At the same time, the experience of the holidays Corfu is intensely local. The city’s bands march through the narrow, Venetian-influenced streets, performing sadder music Friday that builds to triumph on Saturday and Sunday. On Saturday morning, vases of all sizes – with messages written by local organizations – are thrown out the window of a downtown building. There are two stories I heard of the origin of the custom. One to scare off Satan in time for Jesus’ arrival; two that it was a Venetian spring cleaning custom. Whatever we’re supposed to feel about the event or the economy, the rituals throughout the weekend spill onto the sidewalks as people eat or drink, some and others not observing the prohibitions of Lent.
There are so many things no one has bothered to write about in any systematic fashion. In anthropology, few people had written about play. Johan Huizinga’s Homo Ludens (1938) stood as one of the most extensive treatments, parts of which I’ve been thoroughly engaged with throughout the summer. Huizinga is, rightfully taken to task on the issue of boundaries, his portrayal of play as an activity existing in a ‘magic circle’, unbounded from ordinary existence; it is (of course) categorically not, as most famously demonstrated by Clifford Geertz’ piece on the Balinese cockfight, which described the linkages between the game and life outside, the prestige gained from one’s bird winning and the fact that people bet on their own kin group (for examples). Critiquing that same notion in modern ideas – that anything can be categorized to the point of separation – has been a recurrent theme of post-modernity; so much of modernity is the systematic putting of things into categories (“psychology” over here and “physics” over there), while post-modernity has served as an extended mediation on difficult this is in practice (see: deconstruction, Bruno Latour’s We Never Been Modern, etc etc).
If we view Huizinga as a myth-extrapolater rather than an analyst, we can allow him some indulgences, as at least the myth of play as separate from ordinary life has remained much the same across the last century: play is often considered part of leisure, video games are considered unproductive even by those who find them fun, etc ad nausem. The points Huizinga steers his larger circle toward, further, also bear consideration: a) that play exists before other forms of communication and b) the ritual process (to him, a serious matter) shares many similarities with play: the willful assumption of other roles; suspension of ordinary norms; the entrance to a different (if not entirely separate) world; in a way, a sense of ‘pretend.’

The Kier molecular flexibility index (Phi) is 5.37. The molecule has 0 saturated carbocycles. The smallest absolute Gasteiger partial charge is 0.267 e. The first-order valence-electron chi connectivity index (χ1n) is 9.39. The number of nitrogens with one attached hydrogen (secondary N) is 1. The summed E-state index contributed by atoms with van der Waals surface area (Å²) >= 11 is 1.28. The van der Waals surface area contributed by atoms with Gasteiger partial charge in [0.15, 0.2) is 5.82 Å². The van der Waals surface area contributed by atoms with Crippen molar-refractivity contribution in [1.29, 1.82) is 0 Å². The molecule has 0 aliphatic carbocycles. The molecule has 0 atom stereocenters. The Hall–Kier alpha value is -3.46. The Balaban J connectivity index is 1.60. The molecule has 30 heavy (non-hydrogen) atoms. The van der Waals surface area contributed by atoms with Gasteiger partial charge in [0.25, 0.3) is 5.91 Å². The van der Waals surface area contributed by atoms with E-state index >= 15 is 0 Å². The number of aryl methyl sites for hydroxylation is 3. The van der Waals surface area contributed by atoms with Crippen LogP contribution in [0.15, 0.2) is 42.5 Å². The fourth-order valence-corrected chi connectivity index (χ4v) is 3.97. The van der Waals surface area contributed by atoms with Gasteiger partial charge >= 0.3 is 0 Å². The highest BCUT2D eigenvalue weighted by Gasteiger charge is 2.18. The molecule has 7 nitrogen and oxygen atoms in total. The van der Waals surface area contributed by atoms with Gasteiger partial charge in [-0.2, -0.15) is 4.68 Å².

Throughout the streets of Corfu, ritual and tourism and friends and prayer all converge and overlap. In Prague and Bratislava, tension – without a local guide to connect us to the festivities – held as my travel partner and I drifted through Easter, with the markets and their ornate, hollow delicate eggs for sale sale alongside the sex dice. Reaching Bratislava for Good Friday, we drifted through the small chapels, stopping to observe and sometimes to pray. Are we tourists, worshippers, or something in between – or are all these things not playful in Huizinga’s ? No one speaks in the chapels. If you feel a lack of belonging there, they can become an echo chamber for a (very modern Western) self-doubt in one’s own authenticity, as if anyone else’s internal thoughts could be known but to God.
Sennet rather pessimistically (or at least modestly) concludes: “In a diverse world, each person cannot explain what he or she is feeling, who he or she is, to the other….[the body’s] pain comes from God’s demand to live together as exiles” (376). Yet I would argue that in enacting the tourism pilgrimage is to play at these things, too, to experience them as inexact visions in alternate, temporary lives.
Back on Corfu, my friend’s sister asked, “So you study people, right?”
We were waiting for a bus to take me to the outskirts of the city, to Pontikonisi, “Mouse Island,” a popular tourist destination and the only building on which is a small monastery.
I am not sure who goes to the island anymore; battered by high winds and tall waves, it seems most meant to be observed from the land.
“Aren’t people…complicated?” she asked, as the bus rolled in and the thought had to end.